Manjunath K, a KSRTC driver, notes that whenever he requests private bus drivers to take their vehicles away, they react as if they are the owners. “There are many instances wherein we have been threatened by goons and henchmen of local politicians for raising our voice. And when the traffic cops arrive, private drivers tell them the vehicles will be removed soon; but a few moments later, nothing happens. Adding to the woes are bad roads,” says the driver.

‘Don’t blame us’

On the other hand, private bus operators have their share of woes. “We are blamed for all the mess in Kalasipalya. But this is the area where most of the sheds of private operators are located and many of us have been operating the services for many decades from here. If the government plans to improve infrastructure, we welcome it. But show us the alternative first,” says K Nagaraj, a member of the State Private Bus Operators’ Association.

According to Nagaraj, a few months ago, a local elected representative removed a few encroachments in the area to create parking space for private buses. “However, within a few days, illegal sheds came up in that space and we are back on the roads,” he adds.

Time to bell the cat

Is there no solution at all to the sad state of affairs at Kalasipalya? “It is not so,” says traffic expert M N Srihari, who was instrumental in preparing a report on remodeling commuting in Kalasipalya and setting up a multi-facility bus complex here. “But, lack of political will and  private lobby are the major hindrances,” he feels.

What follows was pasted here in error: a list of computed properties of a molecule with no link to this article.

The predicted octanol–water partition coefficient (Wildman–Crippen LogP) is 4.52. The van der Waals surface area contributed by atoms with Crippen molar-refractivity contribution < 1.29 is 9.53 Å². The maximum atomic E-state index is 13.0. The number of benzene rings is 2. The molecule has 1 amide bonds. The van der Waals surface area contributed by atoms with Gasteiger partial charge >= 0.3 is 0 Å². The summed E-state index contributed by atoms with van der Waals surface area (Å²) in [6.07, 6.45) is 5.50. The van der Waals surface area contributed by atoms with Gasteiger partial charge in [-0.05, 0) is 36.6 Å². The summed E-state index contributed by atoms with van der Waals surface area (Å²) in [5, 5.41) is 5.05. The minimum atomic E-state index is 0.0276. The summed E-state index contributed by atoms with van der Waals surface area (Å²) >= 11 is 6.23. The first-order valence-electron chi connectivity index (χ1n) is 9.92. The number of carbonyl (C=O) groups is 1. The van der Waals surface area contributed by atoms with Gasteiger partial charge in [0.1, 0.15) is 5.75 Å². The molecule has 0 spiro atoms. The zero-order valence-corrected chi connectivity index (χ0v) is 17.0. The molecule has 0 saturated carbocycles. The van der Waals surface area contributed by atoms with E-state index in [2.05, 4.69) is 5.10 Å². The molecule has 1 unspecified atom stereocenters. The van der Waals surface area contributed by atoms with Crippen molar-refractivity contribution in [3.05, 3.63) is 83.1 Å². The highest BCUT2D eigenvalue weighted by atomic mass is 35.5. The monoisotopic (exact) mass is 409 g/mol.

Srihari says the report was submitted to the State government about seven years ago and till date, there has been no real action on it. “As part of the report, we had proposed decentralisation of bus services, both public and private, from Kalasipalya. The multi-facility bus complex proposal included specific plans to establish stalls for traders, including vegetable vendors,” he says.

Sumitra K, a historian, says the area is of historical importance as it houses temples of rich tradition (Kote Maramma temple), structures of Tipu Sultan era and more. “However, over the years, the authorities have failed to clear encroachments and other illegal activities. Even though there are plans to reform the place, the people who have to implement them have succumbed to various pressures,” she says.

Dinakar K, another traffic expert, says the immediate step the government should take to save Kalasipalya is to clear the encroachments. “When there are rules in place, why are there obstacles to implement them,” he questions.

Big plans on paper